There is no doubt that this slanting line is a foot-bridge which allows the Spider to repair hurriedly to the web, when summoned by urgent business, and then, when her round is finished, to return to her hut. In fact, it is the road which I see her follow, in going and coming. But is that all? No; for, if the Epeira had no aim in view but a means of rapid transit between her tent and the net, the foot-bridge would be fastened to the upper edge of the web. The journey would be shorter and the slope less steep.
Why, moreover, does this line always start in the centre of the sticky network and never elsewhere? Because that is the point where the spokes meet and, therefore, the common centre of vibration. Anything that moves upon the web sets it shaking. All then that is needed is a thread issuing from this central point to convey to a distance the news of a prey struggling in some part or other of the net. The slanting cord, extending outside the plane of the web, is more than a foot-bridge: it is, above all, a signalling-apparatus, a telegraph-wire.
Let us try experiment. I place a Locust on the network. Caught in the sticky toils, he plunges about. Forthwith, the Spider issues impetuously from her hut, comes down the foot-bridge, makes a rush for the Locust, wraps him up and operates on him according to rule. Soon after, she hoists him, fastened by a line to her spinneret, and drags him to her hiding-place, where a long banquet will be held. So far, nothing new: things happen as usual.
I leave the Spider to mind her own affairs for some days, before I interfere with her. I again propose to give her a Locust; but, this time, I first cut the signalling-thread with a touch of the scissors, without shaking any part of the edifice. The game is then laid on the web. Complete success: the entangled insect struggles, sets the net quivering; the Spider, on her side, does not stir, as though heedless of events.
The idea might occur to one that, in this business, the Epeira stays motionless in her cabin since she is prevented from hurrying down, because the foot-bridge is broken. Let us undeceive ourselves: for one road open to her there are a hundred, all ready to bring her to the place where her presence is now required. The network is fastened to the branches by a host of lines, all of them very easy to cross. Well, the Epeira embarks upon none of them, but remains moveless and self-absorbed.
Why? Because her telegraph, being out of order, no longer tells her of the shaking of the web. The captured prey is too far off for her to see it; she is all unwitting. A good hour passes, with the Locust still kicking, the Spider impassive, myself watching. Nevertheless, in the end, the Epeira wakes up: no longer feeling the signalling-thread, broken by my scissors, as taut as usual under her legs, she comes to enquire into the state of things. The web is reached, without the least difficulty, by one of the lines of the framework, the first that offers. The Locust is then perceived and forthwith enswathed, after which the signalling-thread is remade, taking the place of the one which I have broken. Along this road the Spider goes home, dragging her prey behind her.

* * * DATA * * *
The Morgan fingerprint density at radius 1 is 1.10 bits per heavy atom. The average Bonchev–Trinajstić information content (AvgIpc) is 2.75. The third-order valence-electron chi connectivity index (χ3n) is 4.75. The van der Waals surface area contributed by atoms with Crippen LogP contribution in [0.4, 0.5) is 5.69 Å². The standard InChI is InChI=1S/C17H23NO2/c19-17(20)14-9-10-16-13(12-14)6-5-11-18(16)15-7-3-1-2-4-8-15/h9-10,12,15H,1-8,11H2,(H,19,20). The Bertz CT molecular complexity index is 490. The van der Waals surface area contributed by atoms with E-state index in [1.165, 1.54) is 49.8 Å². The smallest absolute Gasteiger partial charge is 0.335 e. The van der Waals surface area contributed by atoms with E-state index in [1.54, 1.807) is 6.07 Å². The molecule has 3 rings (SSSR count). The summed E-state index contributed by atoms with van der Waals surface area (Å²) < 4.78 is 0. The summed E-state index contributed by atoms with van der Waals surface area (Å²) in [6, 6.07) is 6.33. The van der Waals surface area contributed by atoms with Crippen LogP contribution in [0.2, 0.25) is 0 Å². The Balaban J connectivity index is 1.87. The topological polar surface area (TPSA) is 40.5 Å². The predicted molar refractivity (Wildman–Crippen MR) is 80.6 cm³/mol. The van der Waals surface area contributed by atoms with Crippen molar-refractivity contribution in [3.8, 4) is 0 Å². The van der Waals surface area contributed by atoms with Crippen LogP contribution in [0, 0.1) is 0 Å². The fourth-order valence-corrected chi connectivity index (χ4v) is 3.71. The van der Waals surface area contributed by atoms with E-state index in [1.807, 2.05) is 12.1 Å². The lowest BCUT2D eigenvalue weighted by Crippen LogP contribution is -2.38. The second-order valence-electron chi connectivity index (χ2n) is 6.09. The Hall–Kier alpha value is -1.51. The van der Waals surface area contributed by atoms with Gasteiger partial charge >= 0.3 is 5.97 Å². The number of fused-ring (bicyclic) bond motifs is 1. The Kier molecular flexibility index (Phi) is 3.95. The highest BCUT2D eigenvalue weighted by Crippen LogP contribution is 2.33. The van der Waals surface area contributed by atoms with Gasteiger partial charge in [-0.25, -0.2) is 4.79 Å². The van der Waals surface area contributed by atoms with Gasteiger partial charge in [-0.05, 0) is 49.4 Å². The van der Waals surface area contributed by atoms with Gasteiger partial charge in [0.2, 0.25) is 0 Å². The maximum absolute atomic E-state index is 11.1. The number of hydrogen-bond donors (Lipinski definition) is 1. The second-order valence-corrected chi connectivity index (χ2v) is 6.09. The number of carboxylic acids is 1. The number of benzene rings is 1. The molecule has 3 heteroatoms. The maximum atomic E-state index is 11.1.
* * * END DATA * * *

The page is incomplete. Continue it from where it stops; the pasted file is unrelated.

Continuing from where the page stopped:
My neighbour, the mighty Angular Epeira, with her telegraph-wire nine feet long, has even better things in store for me. One morning, I find her web, which is now deserted, almost intact, a proof that the night's hunting has not been good. The animal must be hungry. With a piece of game for a bait, I hope to bring her down from her lofty retreat.
I entangle in the web a rare morsel, a Dragon-fly, who struggles desperately and sets the whole net a-shaking. The other, up above, leaves her lurking-place amid the cypress-foliage, strides swiftly down along her telegraph-wire, comes to the Dragon-fly, trusses her and at once climbs home again by the same road, with her prize dangling at her heels by a thread. The final sacrifice will take place in the quiet of the leafy sanctuary.
A few days later, I renew my experiment under the same conditions, but, this time, I first cut the signalling-thread. In vain I select a large Dragon-fly, a very restless prisoner; in vain I exert my patience: the Spider does not come down all day. Her telegraph being broken, she receives no notice of what is happening nine feet below. The entangled morsel remains where it lies, not despised, but unknown. At nightfall, the Epeira leaves her cabin, passes over the ruins of her web, finds the Dragon-fly and eats her on the spot, after which the net is renewed.
One of the Epeiræ whom I have had the opportunity of examining simplifies the system, while retaining the essential mechanism of a transmission-thread. This is the Crater Epeira (Epeira cratera, Walck.), a species seen in spring, at which time she indulges especially in the chase of the Domestic Bee, upon the flowering rosemaries. At the leafy end of a branch, she builds a sort of silken shell, the shape and size of an acorn-cup. This is where she sits, with her paunch contained in the round cavity and her fore-legs resting on the ledge, ready to leap. The lazy creature loves this position and rarely stations herself head downwards on the web, as do the others. Cosily ensconced in the hollow of her cup, she awaits the approaching game.